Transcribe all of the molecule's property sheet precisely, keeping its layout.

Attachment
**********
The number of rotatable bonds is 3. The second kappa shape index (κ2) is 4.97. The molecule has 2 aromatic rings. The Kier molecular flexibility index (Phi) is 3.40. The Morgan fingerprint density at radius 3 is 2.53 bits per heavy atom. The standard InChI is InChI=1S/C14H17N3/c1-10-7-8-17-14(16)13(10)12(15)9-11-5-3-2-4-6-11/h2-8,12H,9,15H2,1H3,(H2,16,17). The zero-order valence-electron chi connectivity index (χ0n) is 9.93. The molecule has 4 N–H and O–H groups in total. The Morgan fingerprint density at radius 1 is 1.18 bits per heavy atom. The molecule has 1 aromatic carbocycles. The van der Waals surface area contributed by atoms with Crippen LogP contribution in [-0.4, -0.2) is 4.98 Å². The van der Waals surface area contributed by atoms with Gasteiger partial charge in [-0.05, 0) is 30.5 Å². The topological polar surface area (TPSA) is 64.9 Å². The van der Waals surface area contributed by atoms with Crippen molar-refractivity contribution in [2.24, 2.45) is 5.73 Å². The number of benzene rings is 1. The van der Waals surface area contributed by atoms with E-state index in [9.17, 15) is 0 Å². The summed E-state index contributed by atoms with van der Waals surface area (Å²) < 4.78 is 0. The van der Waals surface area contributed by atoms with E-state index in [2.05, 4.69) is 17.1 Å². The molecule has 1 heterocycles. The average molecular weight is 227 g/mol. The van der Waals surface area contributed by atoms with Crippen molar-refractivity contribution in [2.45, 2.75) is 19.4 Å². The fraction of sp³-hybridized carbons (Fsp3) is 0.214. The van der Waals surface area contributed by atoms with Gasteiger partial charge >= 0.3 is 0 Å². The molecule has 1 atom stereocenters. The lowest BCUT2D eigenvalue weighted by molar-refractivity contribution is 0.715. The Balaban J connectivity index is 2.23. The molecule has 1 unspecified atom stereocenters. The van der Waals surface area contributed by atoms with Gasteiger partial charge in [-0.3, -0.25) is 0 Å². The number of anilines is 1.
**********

The number of rotatable bonds is 3. The second kappa shape index (κ2) is 4.97. The molecule has 2 aromatic rings. The Kier molecular flexibility index (Phi) is 3.40. The Morgan fingerprint density at radius 3 is 2.53 bits per heavy atom. The standard InChI is InChI=1S/C14H17N3/c1-10-7-8-17-14(16)13(10)12(15)9-11-5-3-2-4-6-11/h2-8,12H,9,15H2,1H3,(H2,16,17). The zero-order valence-electron chi connectivity index (χ0n) is 9.93. The molecule has 4 N–H and O–H groups in total. The Morgan fingerprint density at radius 1 is 1.18 bits per heavy atom. The molecule has 1 aromatic carbocycles. The van der Waals surface area contributed by atoms with Crippen LogP contribution in [-0.4, -0.2) is 4.98 Å². The van der Waals surface area contributed by atoms with Gasteiger partial charge in [-0.05, 0) is 30.5 Å². The topological polar surface area (TPSA) is 64.9 Å². The van der Waals surface area contributed by atoms with Crippen molar-refractivity contribution in [2.24, 2.45) is 5.73 Å². The number of benzene rings is 1. The van der Waals surface area contributed by atoms with E-state index in [9.17, 15) is 0 Å². The summed E-state index contributed by atoms with van der Waals surface area (Å²) < 4.78 is 0. The van der Waals surface area contributed by atoms with E-state index in [2.05, 4.69) is 17.1 Å². The molecule has 1 heterocycles. The average molecular weight is 227 g/mol. The van der Waals surface area contributed by atoms with Crippen molar-refractivity contribution in [2.45, 2.75) is 19.4 Å². The fraction of sp³-hybridized carbons (Fsp3) is 0.214. The van der Waals surface area contributed by atoms with Gasteiger partial charge >= 0.3 is 0 Å². The molecule has 1 atom stereocenters. The lowest BCUT2D eigenvalue weighted by molar-refractivity contribution is 0.715. The Balaban J connectivity index is 2.23. The molecule has 1 unspecified atom stereocenters. The van der Waals surface area contributed by atoms with Gasteiger partial charge in [-0.3, -0.25) is 0 Å². The number of anilines is 1.